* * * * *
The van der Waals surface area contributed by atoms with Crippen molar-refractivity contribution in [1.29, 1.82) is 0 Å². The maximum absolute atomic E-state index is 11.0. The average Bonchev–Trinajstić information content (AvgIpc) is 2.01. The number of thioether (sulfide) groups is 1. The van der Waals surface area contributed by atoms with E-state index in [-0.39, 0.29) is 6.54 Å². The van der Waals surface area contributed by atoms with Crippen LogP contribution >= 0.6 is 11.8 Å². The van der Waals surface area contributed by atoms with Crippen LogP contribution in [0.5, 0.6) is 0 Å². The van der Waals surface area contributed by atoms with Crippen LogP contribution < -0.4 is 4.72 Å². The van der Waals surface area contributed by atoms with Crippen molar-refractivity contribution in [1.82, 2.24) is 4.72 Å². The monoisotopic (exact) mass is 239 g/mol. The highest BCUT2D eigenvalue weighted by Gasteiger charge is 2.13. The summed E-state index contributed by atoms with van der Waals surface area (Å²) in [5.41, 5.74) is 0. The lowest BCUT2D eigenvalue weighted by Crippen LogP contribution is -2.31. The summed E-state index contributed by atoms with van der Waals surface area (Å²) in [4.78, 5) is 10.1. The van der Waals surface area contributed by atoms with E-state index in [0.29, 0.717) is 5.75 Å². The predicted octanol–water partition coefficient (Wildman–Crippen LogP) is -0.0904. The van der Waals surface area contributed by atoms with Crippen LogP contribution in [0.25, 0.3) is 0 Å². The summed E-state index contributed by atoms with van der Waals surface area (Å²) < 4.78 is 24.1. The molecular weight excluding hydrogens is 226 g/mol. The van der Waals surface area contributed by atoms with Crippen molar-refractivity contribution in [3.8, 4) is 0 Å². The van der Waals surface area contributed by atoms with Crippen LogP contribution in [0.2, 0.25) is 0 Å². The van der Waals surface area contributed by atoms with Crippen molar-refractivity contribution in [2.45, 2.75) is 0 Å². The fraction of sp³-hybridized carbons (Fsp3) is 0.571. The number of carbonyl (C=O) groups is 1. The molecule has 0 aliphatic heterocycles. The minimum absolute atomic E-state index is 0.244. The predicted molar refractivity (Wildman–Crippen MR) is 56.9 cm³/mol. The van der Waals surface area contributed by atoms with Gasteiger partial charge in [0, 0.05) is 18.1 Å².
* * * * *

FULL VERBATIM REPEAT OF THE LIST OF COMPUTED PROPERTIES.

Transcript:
The van der Waals surface area contributed by atoms with Crippen molar-refractivity contribution in [1.29, 1.82) is 0 Å². The maximum absolute atomic E-state index is 11.0. The average Bonchev–Trinajstić information content (AvgIpc) is 2.01. The number of thioether (sulfide) groups is 1. The van der Waals surface area contributed by atoms with E-state index in [-0.39, 0.29) is 6.54 Å². The van der Waals surface area contributed by atoms with Crippen LogP contribution >= 0.6 is 11.8 Å². The van der Waals surface area contributed by atoms with Crippen LogP contribution in [0.5, 0.6) is 0 Å². The van der Waals surface area contributed by atoms with Crippen LogP contribution < -0.4 is 4.72 Å². The van der Waals surface area contributed by atoms with Crippen molar-refractivity contribution in [1.82, 2.24) is 4.72 Å². The monoisotopic (exact) mass is 239 g/mol. The highest BCUT2D eigenvalue weighted by Gasteiger charge is 2.13. The summed E-state index contributed by atoms with van der Waals surface area (Å²) in [5.41, 5.74) is 0. The lowest BCUT2D eigenvalue weighted by Crippen LogP contribution is -2.31. The summed E-state index contributed by atoms with van der Waals surface area (Å²) in [4.78, 5) is 10.1. The van der Waals surface area contributed by atoms with E-state index in [0.29, 0.717) is 5.75 Å². The predicted octanol–water partition coefficient (Wildman–Crippen LogP) is -0.0904. The van der Waals surface area contributed by atoms with Crippen LogP contribution in [0.25, 0.3) is 0 Å². The summed E-state index contributed by atoms with van der Waals surface area (Å²) < 4.78 is 24.1. The molecular weight excluding hydrogens is 226 g/mol. The van der Waals surface area contributed by atoms with Crippen molar-refractivity contribution in [3.8, 4) is 0 Å². The van der Waals surface area contributed by atoms with Crippen LogP contribution in [0.2, 0.25) is 0 Å². The van der Waals surface area contributed by atoms with Crippen molar-refractivity contribution in [2.45, 2.75) is 0 Å². The fraction of sp³-hybridized carbons (Fsp3) is 0.571. The number of carbonyl (C=O) groups is 1. The molecule has 0 aliphatic heterocycles. The minimum absolute atomic E-state index is 0.244. The predicted molar refractivity (Wildman–Crippen MR) is 56.9 cm³/mol. The van der Waals surface area contributed by atoms with Gasteiger partial charge in [0, 0.05) is 18.1 Å².